Observations of cortical object representations in the human EEG - Problems and Solutions

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Titel: Observations of cortical object representations in the human EEG - Problems and Solutions
Autor(en): Haßler, Uwe
Erstgutachter: Prof. Dr. Thomas Gruber
Zweitgutachter: Prof. Dr. Christoph Herrmann
Zusammenfassung: It is a common finding that neurons synchronize their firing rates in a high frequency range above 30 Hz, the so‐called gamma band, if they are involved in the processing of the same stimuli. Furthermore, it was hypothesized that object representations are stored within the cortical networks that are formed of synchronously firing neurons. Consequently, induced gamma band responses in the electroencephalogram were utilized to investigate cortical object representations. A more recent finding by Yuval‐Greenberg et al. questioned this common interpretation. It was shown that miniature eye movements as they occur during fixation are accompanied by small artifacts that mimic activity in the gamma band. The question arose whether induced gamma band responses in the electroencephalogram are a marker of neuronal processing or a mere artifact caused by miniature eye movements. The present thesis aims at providing solutions for this dilemma by investigating whether evoked gamma band responses and steady state visual responses are suitable tools to examine cortical network activity in relation to object recognition. Both measurements are not affected by miniature eye movements. It was found that evoked gamma band responses are particularly qualified to study early processes of object recognition. Furthermore, steady state visual evoked potentials were sensitive to the semantic content of presented stimuli. Therefore they are feasible for studying object recognition, too. Additionally, the present thesis provides the COSTRAP algorithm, a new method to effectively identify and remove the eye movement artifacts related to miniature eye movements. The remaining induced gamma band responses are most certainly of cortical origin. They proved to be sensitive to object recognition and repetition priming. Finally, it was shown that miniature eye movements and cortical gamma band responses can be experimentally dissociated, further underpinning the different methodological importance of induced gamma band response when studying object recognition. In summary, it was shown that the investigation of cortical networks representing object knowledge can also be addressed by evoked gamma band responses and steady state visual responses. Furthermore, it was proven that induced gamma band responses remain a powerful tool in electrophysiological research when studying the neuronal dynamics behind object recognition and other cognitive processing.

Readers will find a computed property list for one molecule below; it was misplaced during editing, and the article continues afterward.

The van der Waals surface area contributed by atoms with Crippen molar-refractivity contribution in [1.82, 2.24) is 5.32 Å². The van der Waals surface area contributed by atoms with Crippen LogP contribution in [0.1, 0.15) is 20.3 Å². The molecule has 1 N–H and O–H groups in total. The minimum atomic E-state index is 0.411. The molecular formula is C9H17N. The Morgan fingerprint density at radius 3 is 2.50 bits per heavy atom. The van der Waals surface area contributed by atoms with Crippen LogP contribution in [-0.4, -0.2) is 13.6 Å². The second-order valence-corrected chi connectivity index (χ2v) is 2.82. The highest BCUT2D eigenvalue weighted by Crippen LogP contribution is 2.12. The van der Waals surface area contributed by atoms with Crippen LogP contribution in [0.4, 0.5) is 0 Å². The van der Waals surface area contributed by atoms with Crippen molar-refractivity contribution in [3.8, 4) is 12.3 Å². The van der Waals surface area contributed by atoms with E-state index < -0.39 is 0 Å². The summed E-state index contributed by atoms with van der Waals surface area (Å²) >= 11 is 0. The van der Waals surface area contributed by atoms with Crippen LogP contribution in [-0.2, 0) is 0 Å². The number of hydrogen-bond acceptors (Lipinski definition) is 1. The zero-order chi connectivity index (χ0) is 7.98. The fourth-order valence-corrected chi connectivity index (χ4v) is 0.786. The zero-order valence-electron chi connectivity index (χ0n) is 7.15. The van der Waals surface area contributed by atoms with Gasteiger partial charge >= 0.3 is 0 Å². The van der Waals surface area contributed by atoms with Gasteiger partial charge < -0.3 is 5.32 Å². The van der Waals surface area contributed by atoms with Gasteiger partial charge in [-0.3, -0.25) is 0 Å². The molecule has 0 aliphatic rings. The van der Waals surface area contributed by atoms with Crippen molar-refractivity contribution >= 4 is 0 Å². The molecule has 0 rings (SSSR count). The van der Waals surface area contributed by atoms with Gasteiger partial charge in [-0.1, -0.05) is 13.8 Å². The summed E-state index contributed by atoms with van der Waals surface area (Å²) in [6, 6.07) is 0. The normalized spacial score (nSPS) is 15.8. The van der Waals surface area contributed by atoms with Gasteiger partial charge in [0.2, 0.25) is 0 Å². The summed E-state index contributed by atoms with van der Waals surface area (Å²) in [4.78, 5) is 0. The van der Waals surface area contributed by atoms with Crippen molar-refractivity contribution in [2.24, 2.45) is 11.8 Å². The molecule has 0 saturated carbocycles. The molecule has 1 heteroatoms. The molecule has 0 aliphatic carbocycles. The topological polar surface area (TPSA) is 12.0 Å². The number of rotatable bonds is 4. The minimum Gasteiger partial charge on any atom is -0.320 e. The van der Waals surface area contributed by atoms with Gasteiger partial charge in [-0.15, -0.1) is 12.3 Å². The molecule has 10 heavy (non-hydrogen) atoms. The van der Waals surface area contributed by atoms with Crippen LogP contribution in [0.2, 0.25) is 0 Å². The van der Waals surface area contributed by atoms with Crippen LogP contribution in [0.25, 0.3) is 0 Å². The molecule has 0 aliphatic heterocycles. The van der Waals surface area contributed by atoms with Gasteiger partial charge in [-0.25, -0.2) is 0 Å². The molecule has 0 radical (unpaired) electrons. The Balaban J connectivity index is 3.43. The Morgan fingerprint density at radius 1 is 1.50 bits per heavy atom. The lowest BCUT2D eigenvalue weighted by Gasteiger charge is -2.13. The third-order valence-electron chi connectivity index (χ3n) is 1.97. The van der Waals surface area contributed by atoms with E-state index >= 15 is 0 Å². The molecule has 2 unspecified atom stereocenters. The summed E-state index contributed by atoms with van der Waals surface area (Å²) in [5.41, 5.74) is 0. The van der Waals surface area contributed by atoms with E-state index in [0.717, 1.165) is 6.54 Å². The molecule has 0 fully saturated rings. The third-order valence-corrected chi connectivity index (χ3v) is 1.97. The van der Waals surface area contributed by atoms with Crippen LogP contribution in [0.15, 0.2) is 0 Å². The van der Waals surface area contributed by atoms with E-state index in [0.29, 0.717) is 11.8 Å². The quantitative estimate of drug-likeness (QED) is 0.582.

URL: https://repositorium.ub.uni-osnabrueck.de/handle/urn:nbn:de:gbv:700-2014071512622
Schlagworte: EEG; Gammaband; Augenbewegung; Mikrosakkade; Microsaccade; eye movement; COSTRAP
Erscheinungsdatum: 15-Jul-2014
Publikationstyp: Dissertation oder Habilitation [doctoralThesis]
Enthalten in den Sammlungen:FB08 - E-Dissertationen

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